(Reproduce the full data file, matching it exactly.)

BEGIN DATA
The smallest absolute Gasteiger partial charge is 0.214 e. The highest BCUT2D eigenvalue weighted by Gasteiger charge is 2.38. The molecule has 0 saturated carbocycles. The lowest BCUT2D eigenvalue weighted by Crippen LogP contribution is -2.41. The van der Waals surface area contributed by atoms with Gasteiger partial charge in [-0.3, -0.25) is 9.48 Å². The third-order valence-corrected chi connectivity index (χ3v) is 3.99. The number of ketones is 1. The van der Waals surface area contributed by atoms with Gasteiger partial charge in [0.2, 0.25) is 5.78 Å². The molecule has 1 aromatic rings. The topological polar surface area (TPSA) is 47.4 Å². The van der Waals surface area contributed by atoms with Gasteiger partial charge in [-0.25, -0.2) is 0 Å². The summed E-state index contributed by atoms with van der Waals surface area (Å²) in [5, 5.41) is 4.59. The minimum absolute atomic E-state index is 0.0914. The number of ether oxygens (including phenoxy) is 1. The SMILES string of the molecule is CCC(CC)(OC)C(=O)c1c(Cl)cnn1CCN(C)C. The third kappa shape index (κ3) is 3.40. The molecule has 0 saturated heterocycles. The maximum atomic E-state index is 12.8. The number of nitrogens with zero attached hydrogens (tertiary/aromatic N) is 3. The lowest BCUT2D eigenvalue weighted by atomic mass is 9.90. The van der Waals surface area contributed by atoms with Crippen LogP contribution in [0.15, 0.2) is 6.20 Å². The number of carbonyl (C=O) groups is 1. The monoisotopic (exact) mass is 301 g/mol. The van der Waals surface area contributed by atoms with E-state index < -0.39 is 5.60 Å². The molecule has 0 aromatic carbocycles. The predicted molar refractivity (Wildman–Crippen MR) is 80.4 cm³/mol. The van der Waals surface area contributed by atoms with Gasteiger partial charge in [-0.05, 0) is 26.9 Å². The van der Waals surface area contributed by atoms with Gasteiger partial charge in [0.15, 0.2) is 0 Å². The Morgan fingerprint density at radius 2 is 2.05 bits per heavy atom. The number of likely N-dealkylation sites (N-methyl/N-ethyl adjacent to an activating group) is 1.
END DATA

The smallest absolute Gasteiger partial charge is 0.214 e. The highest BCUT2D eigenvalue weighted by Gasteiger charge is 2.38. The molecule has 0 saturated carbocycles. The lowest BCUT2D eigenvalue weighted by Crippen LogP contribution is -2.41. The van der Waals surface area contributed by atoms with Gasteiger partial charge in [-0.3, -0.25) is 9.48 Å². The third-order valence-corrected chi connectivity index (χ3v) is 3.99. The number of ketones is 1. The van der Waals surface area contributed by atoms with Gasteiger partial charge in [0.2, 0.25) is 5.78 Å². The molecule has 1 aromatic rings. The topological polar surface area (TPSA) is 47.4 Å². The van der Waals surface area contributed by atoms with Gasteiger partial charge in [-0.25, -0.2) is 0 Å². The summed E-state index contributed by atoms with van der Waals surface area (Å²) in [5, 5.41) is 4.59. The minimum absolute atomic E-state index is 0.0914. The number of ether oxygens (including phenoxy) is 1. The SMILES string of the molecule is CCC(CC)(OC)C(=O)c1c(Cl)cnn1CCN(C)C. The third kappa shape index (κ3) is 3.40. The molecule has 0 saturated heterocycles. The maximum atomic E-state index is 12.8. The number of nitrogens with zero attached hydrogens (tertiary/aromatic N) is 3. The lowest BCUT2D eigenvalue weighted by atomic mass is 9.90. The van der Waals surface area contributed by atoms with Crippen LogP contribution in [0.15, 0.2) is 6.20 Å². The number of carbonyl (C=O) groups is 1. The monoisotopic (exact) mass is 301 g/mol. The van der Waals surface area contributed by atoms with E-state index < -0.39 is 5.60 Å². The molecule has 0 aromatic carbocycles. The predicted molar refractivity (Wildman–Crippen MR) is 80.4 cm³/mol. The van der Waals surface area contributed by atoms with Gasteiger partial charge in [-0.05, 0) is 26.9 Å². The van der Waals surface area contributed by atoms with Gasteiger partial charge in [0.15, 0.2) is 0 Å². The Morgan fingerprint density at radius 2 is 2.05 bits per heavy atom. The number of likely N-dealkylation sites (N-methyl/N-ethyl adjacent to an activating group) is 1.